The Floor Price Lifting in Bangladesh Stock Market

In a pivotal move, the Bangladesh Securities and Exchange Commission (BSEC) recently lifted the floor price, a groundbreaking measure implemented to stabilize a stock market facing global and domestic uncertainties. This bold decision sent shockwaves through the Dhaka Stock Exchange (DSE), ushering in both excitement and apprehension among investors. Let’s delve into the unfolding saga of Bangladesh’s stock market as it ventures beyond the era of floor prices.

As Bangladesh’s financial landscape navigates this new chapter, staying informed, analyzing market trends, and advocating for responsible investment practices are vital components of active participation. The story is still unfolding, and investors are encouraged to keep their eyes on the market, learn from expert opinions, and actively contribute to the ongoing conversation.

Floor Price Story in Bangladesh

The floor price in the Bangladesh Stock Market was set by the Bangladesh Securities and Exchange Commission (BSEC) in July 2022 to halt the free fall of the market indices amid global economic uncertainties. The floor price was the average of the closing prices on the date, and the preceding four days.

Here is a timeline for the floor price mechanism in the Bangladesh Stock Market:

  • March 19, 2020: The Bangladesh Securities and Exchange Commission (BSEC) imposes floor prices on all listed securities, calculating their average prices of the preceding five days.
  • April 2021: Floor price lifted in phases.
  • December 2022: The BSEC lifts the floor price for 169 companies to bring vibrancy to the market.
  • March 2023: The BSEC reintroduces the floor price for 169 companies, and all stocks come under the floor price curbs.
  • January 18, 2024: The BSEC lifts the floor price for most stocks after 18 months, except for 35 companies to bring back vibrancy to the market. The floor price will still apply to 35 companies, and for others, the upper limit and lower limit will apply according to an order of the BSEC. 357 scripts out of 392 ( 355 stocks and 37 mutual funds) were on market-based trade.
  • The Giant 35: The companies that remained under the floor price mechanism include Anwar Galvanizing, Baraka Power, British American Tobacco, Beximco Ltd, Bangladesh Submarine Cables, BSRM Ltd, BSRM Steel, Confidence Cement, DBH, Doreen Power, Envoy Textiles, and Grameenphone, HR Textile, IDLC Finance, Index Agro Industries, Islami Bank, KDS Accessories, KPCL, Kattali Textile, Malek Spinning, National Housing Finance, National Polymer, Orion Pharmaceuticals, Padma Oil, Renata Ltd, Robi, Siham Cotton, Shasha Denim, Sonali Paper, Sonarbangla Insurance, Shinepukur Ceramics, Shahjibazar Power, Summit Power, and United Power.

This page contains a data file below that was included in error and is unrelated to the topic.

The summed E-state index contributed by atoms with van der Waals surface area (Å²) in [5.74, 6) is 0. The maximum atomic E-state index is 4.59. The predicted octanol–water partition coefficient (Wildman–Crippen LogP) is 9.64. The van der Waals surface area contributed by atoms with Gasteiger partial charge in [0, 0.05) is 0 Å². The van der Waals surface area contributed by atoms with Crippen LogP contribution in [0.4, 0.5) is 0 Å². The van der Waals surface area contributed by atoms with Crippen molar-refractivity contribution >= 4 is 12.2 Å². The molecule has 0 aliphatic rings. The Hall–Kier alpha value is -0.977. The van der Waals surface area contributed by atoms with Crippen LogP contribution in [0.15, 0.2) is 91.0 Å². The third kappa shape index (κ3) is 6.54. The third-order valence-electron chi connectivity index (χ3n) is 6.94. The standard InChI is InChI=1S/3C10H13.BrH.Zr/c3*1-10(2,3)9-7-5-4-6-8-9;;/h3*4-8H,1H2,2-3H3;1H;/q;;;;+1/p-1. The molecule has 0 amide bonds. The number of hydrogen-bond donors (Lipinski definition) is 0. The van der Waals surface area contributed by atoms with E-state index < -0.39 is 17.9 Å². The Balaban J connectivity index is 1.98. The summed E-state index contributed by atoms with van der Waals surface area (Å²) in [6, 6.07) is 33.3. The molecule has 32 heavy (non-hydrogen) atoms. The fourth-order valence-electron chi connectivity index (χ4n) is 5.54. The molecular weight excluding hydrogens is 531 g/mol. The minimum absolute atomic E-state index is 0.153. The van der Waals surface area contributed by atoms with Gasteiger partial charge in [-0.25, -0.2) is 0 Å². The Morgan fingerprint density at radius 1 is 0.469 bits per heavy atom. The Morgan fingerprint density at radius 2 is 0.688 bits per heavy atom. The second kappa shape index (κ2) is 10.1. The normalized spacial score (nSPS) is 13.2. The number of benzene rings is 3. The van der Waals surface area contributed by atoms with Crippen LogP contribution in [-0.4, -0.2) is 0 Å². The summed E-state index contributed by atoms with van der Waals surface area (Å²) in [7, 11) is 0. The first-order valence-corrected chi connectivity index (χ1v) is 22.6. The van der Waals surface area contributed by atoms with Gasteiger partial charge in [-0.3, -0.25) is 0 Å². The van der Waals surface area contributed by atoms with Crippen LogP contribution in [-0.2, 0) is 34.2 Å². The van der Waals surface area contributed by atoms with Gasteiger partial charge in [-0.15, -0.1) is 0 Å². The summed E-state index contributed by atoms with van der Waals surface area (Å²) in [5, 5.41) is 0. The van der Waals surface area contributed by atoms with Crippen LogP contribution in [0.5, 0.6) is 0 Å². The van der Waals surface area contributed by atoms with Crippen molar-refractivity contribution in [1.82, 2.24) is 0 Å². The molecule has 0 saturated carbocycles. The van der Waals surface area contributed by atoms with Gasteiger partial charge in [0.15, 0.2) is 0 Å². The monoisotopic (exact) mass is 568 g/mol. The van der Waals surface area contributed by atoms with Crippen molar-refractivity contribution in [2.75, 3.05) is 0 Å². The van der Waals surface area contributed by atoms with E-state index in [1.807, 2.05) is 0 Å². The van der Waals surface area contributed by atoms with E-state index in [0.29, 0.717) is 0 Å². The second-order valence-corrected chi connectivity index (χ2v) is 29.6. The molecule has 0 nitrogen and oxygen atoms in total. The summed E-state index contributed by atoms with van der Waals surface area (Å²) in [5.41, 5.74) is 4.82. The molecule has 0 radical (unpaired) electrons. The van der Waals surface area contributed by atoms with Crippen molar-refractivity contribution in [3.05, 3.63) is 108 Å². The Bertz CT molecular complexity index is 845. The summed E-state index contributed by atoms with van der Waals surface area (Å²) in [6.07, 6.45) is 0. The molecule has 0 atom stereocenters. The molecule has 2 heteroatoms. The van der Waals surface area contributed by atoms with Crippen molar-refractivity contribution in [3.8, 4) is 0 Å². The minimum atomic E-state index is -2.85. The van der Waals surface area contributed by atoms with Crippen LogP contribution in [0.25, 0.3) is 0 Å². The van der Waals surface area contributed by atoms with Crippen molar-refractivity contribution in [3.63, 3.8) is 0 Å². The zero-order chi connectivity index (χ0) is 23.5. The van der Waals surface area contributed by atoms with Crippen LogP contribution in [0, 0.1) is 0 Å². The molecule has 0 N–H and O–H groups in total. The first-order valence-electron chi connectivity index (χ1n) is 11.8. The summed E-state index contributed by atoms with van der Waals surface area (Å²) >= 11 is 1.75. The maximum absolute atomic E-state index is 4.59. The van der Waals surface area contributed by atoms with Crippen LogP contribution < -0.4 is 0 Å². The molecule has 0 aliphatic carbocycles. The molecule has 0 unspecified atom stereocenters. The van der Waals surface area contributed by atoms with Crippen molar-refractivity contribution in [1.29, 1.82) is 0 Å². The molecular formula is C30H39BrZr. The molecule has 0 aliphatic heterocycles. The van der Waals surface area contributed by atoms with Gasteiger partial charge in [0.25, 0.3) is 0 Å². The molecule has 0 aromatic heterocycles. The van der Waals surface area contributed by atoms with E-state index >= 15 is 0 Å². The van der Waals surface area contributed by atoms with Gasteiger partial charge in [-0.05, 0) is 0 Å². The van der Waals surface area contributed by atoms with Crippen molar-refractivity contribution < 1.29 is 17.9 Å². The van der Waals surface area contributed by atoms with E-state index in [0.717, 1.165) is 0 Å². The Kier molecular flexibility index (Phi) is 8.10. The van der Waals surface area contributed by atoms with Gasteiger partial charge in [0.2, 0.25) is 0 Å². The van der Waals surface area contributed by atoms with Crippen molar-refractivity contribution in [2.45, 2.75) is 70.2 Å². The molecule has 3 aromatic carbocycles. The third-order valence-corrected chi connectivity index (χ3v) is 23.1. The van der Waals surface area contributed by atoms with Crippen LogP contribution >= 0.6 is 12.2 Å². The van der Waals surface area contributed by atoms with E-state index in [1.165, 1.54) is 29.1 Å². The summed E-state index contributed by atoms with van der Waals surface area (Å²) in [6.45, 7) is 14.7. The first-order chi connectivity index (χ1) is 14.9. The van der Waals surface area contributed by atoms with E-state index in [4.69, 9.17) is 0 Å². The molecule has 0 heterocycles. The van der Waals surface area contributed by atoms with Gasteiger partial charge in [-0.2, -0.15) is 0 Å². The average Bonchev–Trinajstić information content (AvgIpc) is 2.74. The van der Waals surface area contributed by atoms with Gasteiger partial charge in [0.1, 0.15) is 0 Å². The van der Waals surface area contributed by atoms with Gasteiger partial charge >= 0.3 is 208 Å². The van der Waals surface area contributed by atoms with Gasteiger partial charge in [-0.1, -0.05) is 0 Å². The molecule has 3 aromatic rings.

• January 22, 2024: The BSEC lifts the floor price from more than 23 scripts keeping the floor price only on 12 scripts. 380 scripts started trading without floor price on January 23, 2024.
  • The 12 Floor carriers: Anwar Galvanizing, British American Tobacco Bangladesh, Beximco Limited, BSRM Limited, Grameenphone, Islami Bank, Khulna Power, Meghna Petroleum, Orion Pharma, Renata Limited, Robi Axiata, and Shahjibazar Power Company.
  • February 6, 2024: The BSEC lifts the floor price from another 6 scripts keeping the floor price only on 6 scripts. Orion Pharmaceuticals, Anwar Galvanizing, and Renata Ltd started trading without floor price on February 7, 2024. Meanwhile, British American Tobacco Bangladesh, Grameenphone, and Robi — will have the floor price until their forthcoming record date.
  • The Last 6 Floor mates: Beximco Ltd, BSRM Ltd, Islami Bank, Khulna Power, Meghna Petroleum, and Shahjibazar Power are the last 6 to trade with floor provision.

Living with the Floor’s Crutches:

Implemented on July 28, 2022, amidst global turmoil, the floor price acted as a safety net for investors, preventing panic-driven selloffs and offering a semblance of security. However, its prolonged existence led to a mixed bag of outcomes:

  1. Dampened Activity: Limited price flexibility resulted in a contraction of trading volume, creating a sluggish market struggling to find its natural rhythm.
  2. Market Skewed: The true values of stocks remained obscured under the artificial props of floor prices, hindering efficient resource allocation and raising concerns about market manipulation.
  3. Eroded Faith: Despite temporary relief, doubts lingered about the market’s ability to function naturally once the floor was removed.

Floor Price Lifting in Bangladesh: The D-Day

After nearly 18 months under the influence of the floor price, the BSEC, responding to a changed economic landscape and market sentiment, made a decisive move. The floor was lifted, and the market faced the first day without restraints: